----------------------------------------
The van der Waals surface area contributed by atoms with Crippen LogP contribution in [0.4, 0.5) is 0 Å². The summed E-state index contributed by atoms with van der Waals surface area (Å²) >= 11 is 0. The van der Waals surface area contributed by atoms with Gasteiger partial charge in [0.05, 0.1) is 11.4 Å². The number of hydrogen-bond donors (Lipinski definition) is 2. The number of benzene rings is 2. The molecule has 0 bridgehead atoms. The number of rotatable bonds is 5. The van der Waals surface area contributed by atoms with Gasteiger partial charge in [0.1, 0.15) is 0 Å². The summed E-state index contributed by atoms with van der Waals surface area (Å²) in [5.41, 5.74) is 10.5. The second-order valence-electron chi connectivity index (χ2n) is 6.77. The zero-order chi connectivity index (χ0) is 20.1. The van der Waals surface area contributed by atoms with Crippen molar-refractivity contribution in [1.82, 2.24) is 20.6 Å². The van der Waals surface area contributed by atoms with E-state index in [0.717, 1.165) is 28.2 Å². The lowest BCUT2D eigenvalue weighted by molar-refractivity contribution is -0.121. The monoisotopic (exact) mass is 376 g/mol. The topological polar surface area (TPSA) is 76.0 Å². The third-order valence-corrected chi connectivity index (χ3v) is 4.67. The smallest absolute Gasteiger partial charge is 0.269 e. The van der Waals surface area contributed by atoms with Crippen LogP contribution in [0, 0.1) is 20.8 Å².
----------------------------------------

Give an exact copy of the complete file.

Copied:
The van der Waals surface area contributed by atoms with Crippen LogP contribution in [0.4, 0.5) is 0 Å². The summed E-state index contributed by atoms with van der Waals surface area (Å²) >= 11 is 0. The van der Waals surface area contributed by atoms with Gasteiger partial charge in [0.05, 0.1) is 11.4 Å². The number of hydrogen-bond donors (Lipinski definition) is 2. The number of benzene rings is 2. The molecule has 0 bridgehead atoms. The number of rotatable bonds is 5. The van der Waals surface area contributed by atoms with Gasteiger partial charge in [0.1, 0.15) is 0 Å². The summed E-state index contributed by atoms with van der Waals surface area (Å²) in [5.41, 5.74) is 10.5. The second-order valence-electron chi connectivity index (χ2n) is 6.77. The zero-order chi connectivity index (χ0) is 20.1. The van der Waals surface area contributed by atoms with Crippen molar-refractivity contribution in [1.82, 2.24) is 20.6 Å². The van der Waals surface area contributed by atoms with E-state index in [0.717, 1.165) is 28.2 Å². The lowest BCUT2D eigenvalue weighted by molar-refractivity contribution is -0.121. The monoisotopic (exact) mass is 376 g/mol. The topological polar surface area (TPSA) is 76.0 Å². The third-order valence-corrected chi connectivity index (χ3v) is 4.67. The smallest absolute Gasteiger partial charge is 0.269 e. The van der Waals surface area contributed by atoms with Crippen LogP contribution in [0, 0.1) is 20.8 Å².